Dr Mark’s The Meaning in a Nutshell

Martin Scorsese (director and screenplay co-writer) and Jay Cocks (screenplay co-writer), The Age of Innocence (1993)

Directed by Martin Scorsese and co-written for the screen by Martin Scorsese and Jay Cocks, The Age of Innocence (1993) represents Scorsese’s homage to Hollywood costume dramas and his attempt to cinematically recreate the experience of reading a great novel, namely Edith Wharton’s The Age of Innocence (1920).  Faithful to the novel, the film presents a critique of the culture and values of the ruling class in New York in the 1870s.  It argues that the norms, values, expectations, rituals, etiquette, traditions and other pressures towards conformity served to deny the central character, the young lawyer Newland Archer, the opportunity to find fulfilment in life by pursuing the love of his choice, Ellen Olenska, to instead end up marrying the kind of respectable woman he was expected to marry, May Welland. 

It is a film about the tensions between rebellion and conformity, especially the difficulty of rebelling against the dominant culture and the immensely powerful pressures to conform.  While examining this dimension of life in high society, the film, through its depiction of the love affair between Newland Archer and Ellen Olenska, provides an intricate study of the nuanced dance of surreptitious courtship, along with an equally intricate study of the way that society can exert pressures to conform without seeming to be doing anything of the sort, pressures that effectively ended Newland Archer’s love affair with Ellen Olenska. 

In this context, the subtext of the film (the thoughts, feelings and desires that are rarely articulated yet motivate behaviour) becomes the key to understanding the unfolding drama.  Indeed, exploring the nature of this subtext, with its resulting coded communications and intended double meanings, is one of the major concerns of the filmmakers. 

The fear of scandal and excommunication from society serves to deter significant dissent.  Gossip and scorn are shown to make life difficult for those who wish to contravene significant social norms.  When Newland Archer pursued Ellen Olenska, he was presented with what seemed to him to be the enormous social costs of doing so. When he eventually chose May Welland he was able to sink comfortably back into the pattern of the existence that the values of his class had determined for him.  He became a solid citizen and a dutiful father, yet he never felt truly fulfilled.  At the end of the film, when Newland Archer reflects on his decisions and what they reveal about his character, he realises that he was more conventional and less rebellious than he once assumed, eventually describing himself as ‘old fashioned’, which means he was a man who lived according to traditions and conventions.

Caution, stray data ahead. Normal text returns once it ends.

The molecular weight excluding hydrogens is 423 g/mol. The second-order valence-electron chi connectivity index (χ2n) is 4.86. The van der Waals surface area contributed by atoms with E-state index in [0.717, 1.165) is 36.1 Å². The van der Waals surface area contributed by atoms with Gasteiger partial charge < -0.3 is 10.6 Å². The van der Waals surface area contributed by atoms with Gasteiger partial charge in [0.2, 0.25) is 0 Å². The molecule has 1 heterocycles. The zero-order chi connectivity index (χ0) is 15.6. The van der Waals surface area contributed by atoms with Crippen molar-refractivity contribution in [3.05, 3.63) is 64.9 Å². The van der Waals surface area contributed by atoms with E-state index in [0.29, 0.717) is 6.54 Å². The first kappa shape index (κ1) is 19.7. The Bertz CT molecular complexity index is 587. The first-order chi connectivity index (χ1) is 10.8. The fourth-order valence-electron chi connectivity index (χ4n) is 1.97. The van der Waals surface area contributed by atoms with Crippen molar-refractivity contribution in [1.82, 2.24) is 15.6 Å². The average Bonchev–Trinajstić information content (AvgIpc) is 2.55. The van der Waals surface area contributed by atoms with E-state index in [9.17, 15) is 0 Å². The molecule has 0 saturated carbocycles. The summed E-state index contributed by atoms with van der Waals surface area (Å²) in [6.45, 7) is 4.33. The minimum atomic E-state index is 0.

Although the film focuses on a male character and his suppressed desires, it also conveys a significant subtheme related to women’s liberation by promoting the right of women to be more assertive, less submissive, and to exercise their opportunities to lead more enriched and fulfilling lives. 

Scorsese was also extremely keen to transport his cinema audience to another time and place, principally to New York during the 1870s, although other locations are included in the film.  His production designer and costume designer went to some effort to convincingly reproduce this lavish world of wealth and privilege in all its detail.  The cameras would quite deliberately dwell upon the sets and objects in the sets so that their significance is appreciated.  For example, the character Ellen Olenska is depicted as more rebellious and unorthodox by the standards of her class.  Hence her interest in paintings that are more avant-garde and the objects of art that adorn her home are more exotic, such as tribal artefacts. Her clothing is bolder, more colourful, more attention-grabbing to show her as more sexually assertive and to demonstrate her comfort with herself as a desirable women who herself has desires.  By contrast, her rival May Welland is often dressed in virginal white and is usually depicted in settings that are geometrically ordered.  This order represents her comfort with fitting in to the well-ordered world of her class whose values she does not query or contest.  Meanwhile, Newland Archer’s surroundings show him to be trapped by tradition and conventionality.  His dining room displays grand family portraits that denote the fact that Newland has been born into a dynasty and he has correspondingly inherited a social role that he is expected to perform.  His well-stocked library reflects an interest in culture and the arts befitting an educated gentlemen of his class, yet his books also represent a rebellions streak since it conveys a love of ideas including unconventional ideas. 

Student resources by Dr Mark Lopez

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The purpose of the concise notes of Dr Mark’s The Meaning in a Nutshell is to provide much needed help to students seeking to unlock the meaning of the texts with which they have to deal.  (More elaborate notes are provided in lessons as part of my private tutoring business.) 

Subject: The Age of Innocence meaning, The Age of Innocence themes, The Age of Innocence analysis, The Age of Innocence notes